Art Fag City at the Reeler: My Kid Could Paint That

by Art Fag City on October 5, 2007 · 11 comments Events

Marla Olmstead in My Kid Could Paint That

Marla, Mark and Laura Olmstead in My Kid Could Paint That.

I’ve written a review on My Kid Could Paint That, a documentary that follows the career of painter Marla Olmstead a child of contested genius at The Reeler. The teaser below.

I know this sounds snotty, but the media phenomenon of Marla Olmstead, the then 4-year-old painter whose brightly colored abstract canvases sold for upwards of $20,000 dollars in 2005 represents my worst nightmare as an art critic. I say this not because I believe good fine art can only be made by adults, but because her status as a child prodigy is constructed upon popular myths I work to dispel on a daily basis: that artists have innate talent that cannot be taught; that virtually anyone working in the field of art has the knowledge and background to properly evaluate abstraction; that exacting skill and authorship necessarily correlates to artistic talent or the intrinsic worth of a painting.

These falsehoods permeate Amir Bar-Lev's My Kid Could Paint That, a documentary young Marla's rise and fall from art-world fame. As the story goes, Marla began her career as a painter at age 3; by the time she was 4 she had become a superstar, her work discussed in The New York Times, The Today Show and Good Morning America. But was Marla the sole author of these paintings? On an infamous 60 Minutes II episode featured in the film, Charlie Rose interviewed child psychologist and art prodigy expert Ellen Winner who cast serious doubts on their authorship. Sales soon dry up, and Bar-Lev himself begins to question the legitimacy of Marla's work.

To read the full piece click here.

  • http://www.timothybuckwalter.typepad.com Timothy Buckwalter

    Yeah, I agree with your review.

    What I found most interesting about the film was the brief glimpses that are offered of the dynamics of a contemporary middle-class family (two working parents, on different shifts, barely in touch, trying to raise a family and still be themselves). And unfortunately, those issues were not really explored in any sort of depth.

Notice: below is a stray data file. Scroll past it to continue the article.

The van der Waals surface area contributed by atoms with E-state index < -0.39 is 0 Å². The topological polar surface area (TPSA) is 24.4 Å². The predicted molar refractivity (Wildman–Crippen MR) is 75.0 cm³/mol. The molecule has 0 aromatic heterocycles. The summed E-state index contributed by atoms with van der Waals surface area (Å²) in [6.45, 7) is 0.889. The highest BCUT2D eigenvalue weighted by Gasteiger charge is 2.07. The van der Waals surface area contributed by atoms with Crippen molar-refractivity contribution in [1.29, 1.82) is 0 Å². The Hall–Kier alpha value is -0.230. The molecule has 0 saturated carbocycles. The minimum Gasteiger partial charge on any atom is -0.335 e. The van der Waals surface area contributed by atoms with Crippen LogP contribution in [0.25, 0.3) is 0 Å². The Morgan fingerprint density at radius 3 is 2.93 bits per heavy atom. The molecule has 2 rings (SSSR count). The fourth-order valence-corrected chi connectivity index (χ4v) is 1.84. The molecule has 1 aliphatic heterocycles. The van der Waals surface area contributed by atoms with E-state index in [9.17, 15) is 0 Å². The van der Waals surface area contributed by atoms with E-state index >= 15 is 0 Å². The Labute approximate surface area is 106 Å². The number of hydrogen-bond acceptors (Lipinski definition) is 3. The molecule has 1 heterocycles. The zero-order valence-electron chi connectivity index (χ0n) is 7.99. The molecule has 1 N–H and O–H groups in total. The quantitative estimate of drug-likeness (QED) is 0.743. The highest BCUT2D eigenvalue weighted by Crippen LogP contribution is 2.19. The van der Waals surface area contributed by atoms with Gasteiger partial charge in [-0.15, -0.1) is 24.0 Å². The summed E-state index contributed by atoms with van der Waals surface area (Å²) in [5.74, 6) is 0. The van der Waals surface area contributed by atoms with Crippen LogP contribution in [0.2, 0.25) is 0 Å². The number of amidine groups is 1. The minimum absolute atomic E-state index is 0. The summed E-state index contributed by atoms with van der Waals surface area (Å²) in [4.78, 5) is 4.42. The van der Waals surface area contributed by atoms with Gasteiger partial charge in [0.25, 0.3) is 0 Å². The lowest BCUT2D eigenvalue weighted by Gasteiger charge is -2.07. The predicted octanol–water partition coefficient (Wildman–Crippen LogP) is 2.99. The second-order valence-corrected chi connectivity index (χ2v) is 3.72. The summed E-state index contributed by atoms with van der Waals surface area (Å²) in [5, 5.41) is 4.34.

• http://www.timothybuckwalter.typepad.com Timothy Buckwalter

    Yeah, I agree with your review.

    What I found most interesting about the film was the brief glimpses that are offered of the dynamics of a contemporary middle-class family (two working parents, on different shifts, barely in touch, trying to raise a family and still be themselves). And unfortunately, those issues were not really explored in any sort of depth.

  • http://www.timothybuckwalter.typepad.com Timothy Buckwalter

    Yeah, I agree with your review.

    What I found most interesting about the film was the brief glimpses that are offered of the dynamics of a contemporary middle-class family (two working parents, on different shifts, barely in touch, trying to raise a family and still be themselves). And unfortunately, those issues were not really explored in any sort of depth.

  • http://tommoody.us tom moody

    How quickly we forget the last prodigy:

    Alexandra Nechita
    From Wikipedia, the free encyclopedia
    Alexandra Nechita (b. August 27, 1985) is a Romanian-born American cubist painter and muralist.

    At the age of two, she was working with pen and ink and by five was working with watercolors. Upon her seventh birthday, oil and acrylics were her tools. She had her first solo exhibition at the age of eight at the public library in Whittier, Los Angeles County.

    She has been featured on the Oprah Winfrey Show and has appeared with numerous celebrities, including Bill Clinton. Her talent led to her being known as the “Petite Picasso” as her work, to some, resembles that of the master; she has been known as a child prodigy until late in her teens.